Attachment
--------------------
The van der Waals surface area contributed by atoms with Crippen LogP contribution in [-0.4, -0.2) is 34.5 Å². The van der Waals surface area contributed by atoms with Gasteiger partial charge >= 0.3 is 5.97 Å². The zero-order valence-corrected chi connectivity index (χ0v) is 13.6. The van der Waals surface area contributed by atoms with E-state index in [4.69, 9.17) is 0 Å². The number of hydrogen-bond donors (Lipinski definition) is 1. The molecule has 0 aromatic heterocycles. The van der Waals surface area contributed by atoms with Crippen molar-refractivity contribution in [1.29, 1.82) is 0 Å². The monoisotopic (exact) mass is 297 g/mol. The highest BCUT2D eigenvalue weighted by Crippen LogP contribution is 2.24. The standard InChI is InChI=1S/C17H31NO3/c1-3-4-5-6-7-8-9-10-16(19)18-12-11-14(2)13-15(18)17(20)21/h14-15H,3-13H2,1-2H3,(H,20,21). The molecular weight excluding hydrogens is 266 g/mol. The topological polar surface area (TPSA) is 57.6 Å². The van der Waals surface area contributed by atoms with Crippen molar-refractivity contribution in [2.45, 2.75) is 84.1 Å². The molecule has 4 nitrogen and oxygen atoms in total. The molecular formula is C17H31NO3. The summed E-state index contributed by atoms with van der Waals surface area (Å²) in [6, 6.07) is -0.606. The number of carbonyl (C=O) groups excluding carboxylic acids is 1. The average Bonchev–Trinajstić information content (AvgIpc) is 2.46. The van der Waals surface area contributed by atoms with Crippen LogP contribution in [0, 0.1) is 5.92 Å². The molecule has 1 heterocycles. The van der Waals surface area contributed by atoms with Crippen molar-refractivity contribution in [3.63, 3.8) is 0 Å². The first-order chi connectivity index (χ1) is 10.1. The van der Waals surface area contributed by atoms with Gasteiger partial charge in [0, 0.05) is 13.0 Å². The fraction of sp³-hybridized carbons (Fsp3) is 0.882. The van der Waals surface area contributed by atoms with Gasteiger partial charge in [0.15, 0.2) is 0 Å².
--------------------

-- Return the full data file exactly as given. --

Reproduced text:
The van der Waals surface area contributed by atoms with Crippen LogP contribution in [-0.4, -0.2) is 34.5 Å². The van der Waals surface area contributed by atoms with Gasteiger partial charge >= 0.3 is 5.97 Å². The zero-order valence-corrected chi connectivity index (χ0v) is 13.6. The van der Waals surface area contributed by atoms with E-state index in [4.69, 9.17) is 0 Å². The number of hydrogen-bond donors (Lipinski definition) is 1. The molecule has 0 aromatic heterocycles. The van der Waals surface area contributed by atoms with Crippen molar-refractivity contribution in [1.29, 1.82) is 0 Å². The monoisotopic (exact) mass is 297 g/mol. The highest BCUT2D eigenvalue weighted by Crippen LogP contribution is 2.24. The standard InChI is InChI=1S/C17H31NO3/c1-3-4-5-6-7-8-9-10-16(19)18-12-11-14(2)13-15(18)17(20)21/h14-15H,3-13H2,1-2H3,(H,20,21). The molecular weight excluding hydrogens is 266 g/mol. The topological polar surface area (TPSA) is 57.6 Å². The van der Waals surface area contributed by atoms with Crippen molar-refractivity contribution in [2.45, 2.75) is 84.1 Å². The molecule has 4 nitrogen and oxygen atoms in total. The molecular formula is C17H31NO3. The summed E-state index contributed by atoms with van der Waals surface area (Å²) in [6, 6.07) is -0.606. The number of carbonyl (C=O) groups excluding carboxylic acids is 1. The average Bonchev–Trinajstić information content (AvgIpc) is 2.46. The van der Waals surface area contributed by atoms with Crippen LogP contribution in [0, 0.1) is 5.92 Å². The molecule has 1 heterocycles. The van der Waals surface area contributed by atoms with Crippen molar-refractivity contribution in [3.63, 3.8) is 0 Å². The first-order chi connectivity index (χ1) is 10.1. The van der Waals surface area contributed by atoms with Gasteiger partial charge in [0, 0.05) is 13.0 Å². The fraction of sp³-hybridized carbons (Fsp3) is 0.882. The van der Waals surface area contributed by atoms with Gasteiger partial charge in [0.15, 0.2) is 0 Å².